Pathogen Not Always What It Appears To Be
By Sharon Durham
April 23, 2002
The water-borne parasite
Cryptosporidium parvum was thought to be a single species that infects
humans and more than 150 animal species. Now Agricultural Research Service zoologist
Ronald Fayer and his colleagues have described a unique species of this
pathogen, C. canis, originally found in dogs.
C. canis can be transmitted by--and infect--dogs, humans and cattle.
Scientists originally thought the new species was C. parvum. Identifying
this and other Cryptosporidium species can help pinpoint potential
sources of infection.
Cryptosporidium is a single-celled parasite that lives in the
intestines of animals and people. This microscopic pathogen causes a disease
called cryptosporidiosis, which is characterized by mild to life-threatening
diarrhea. Disease is spread by a form of Cryptosporidium called an
oocyst, which is excreted in the feces of infected humans and animals. The
tough-walled oocysts survive under a wide range of environmental conditions.
Studies by Fayer and cooperators at the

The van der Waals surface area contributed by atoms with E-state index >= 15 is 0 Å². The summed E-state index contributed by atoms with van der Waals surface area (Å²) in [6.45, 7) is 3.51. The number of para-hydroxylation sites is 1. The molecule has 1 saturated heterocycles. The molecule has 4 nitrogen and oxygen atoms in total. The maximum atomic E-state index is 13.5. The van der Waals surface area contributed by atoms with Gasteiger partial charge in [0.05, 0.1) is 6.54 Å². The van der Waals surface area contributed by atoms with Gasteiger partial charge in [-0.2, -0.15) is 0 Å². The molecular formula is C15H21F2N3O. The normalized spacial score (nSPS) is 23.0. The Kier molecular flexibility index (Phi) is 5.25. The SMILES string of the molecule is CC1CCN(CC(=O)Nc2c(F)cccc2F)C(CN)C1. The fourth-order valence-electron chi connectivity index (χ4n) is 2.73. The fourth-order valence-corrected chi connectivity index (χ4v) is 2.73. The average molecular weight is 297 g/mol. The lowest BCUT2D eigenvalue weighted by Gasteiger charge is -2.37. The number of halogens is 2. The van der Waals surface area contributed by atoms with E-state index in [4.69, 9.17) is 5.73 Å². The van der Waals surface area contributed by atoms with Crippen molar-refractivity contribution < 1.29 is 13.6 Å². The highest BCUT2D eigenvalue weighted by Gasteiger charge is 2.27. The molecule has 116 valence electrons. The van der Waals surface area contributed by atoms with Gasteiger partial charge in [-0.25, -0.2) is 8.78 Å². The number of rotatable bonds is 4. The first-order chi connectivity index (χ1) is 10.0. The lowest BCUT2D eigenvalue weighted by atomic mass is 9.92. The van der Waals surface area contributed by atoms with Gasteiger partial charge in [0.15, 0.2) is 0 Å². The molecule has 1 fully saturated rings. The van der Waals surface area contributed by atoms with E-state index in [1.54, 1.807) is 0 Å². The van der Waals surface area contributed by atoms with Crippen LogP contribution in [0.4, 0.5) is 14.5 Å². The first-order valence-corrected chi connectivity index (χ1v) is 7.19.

Animal Waste Pathogen
Laboratory in Beltsville, Md., found that C. canis oocysts differ
markedly at the molecular level from those in known species of
Based on this and other research, scientists now believe C. parvum is
not one woven cloth, but something of a quilt made of different blocks. Each
block represents a biologically distinct and unique organism. Using powerful,
new genetic tools, it is becoming clear that there are numerous
Cryptosporidium species previously thought to be C. parvum. The
slight genetic differences that distinguish one species from another have great
implications for predicting which host species may become infected by the
Other scientists have found, within the C. parvum classification,
several unique genotypes associated with specific hosts such as humans, mice,
pigs, marsupials, dogs and ferrets, based on genetic data.
ARS is the U.S. Department of
Agricultures chief scientific research agency.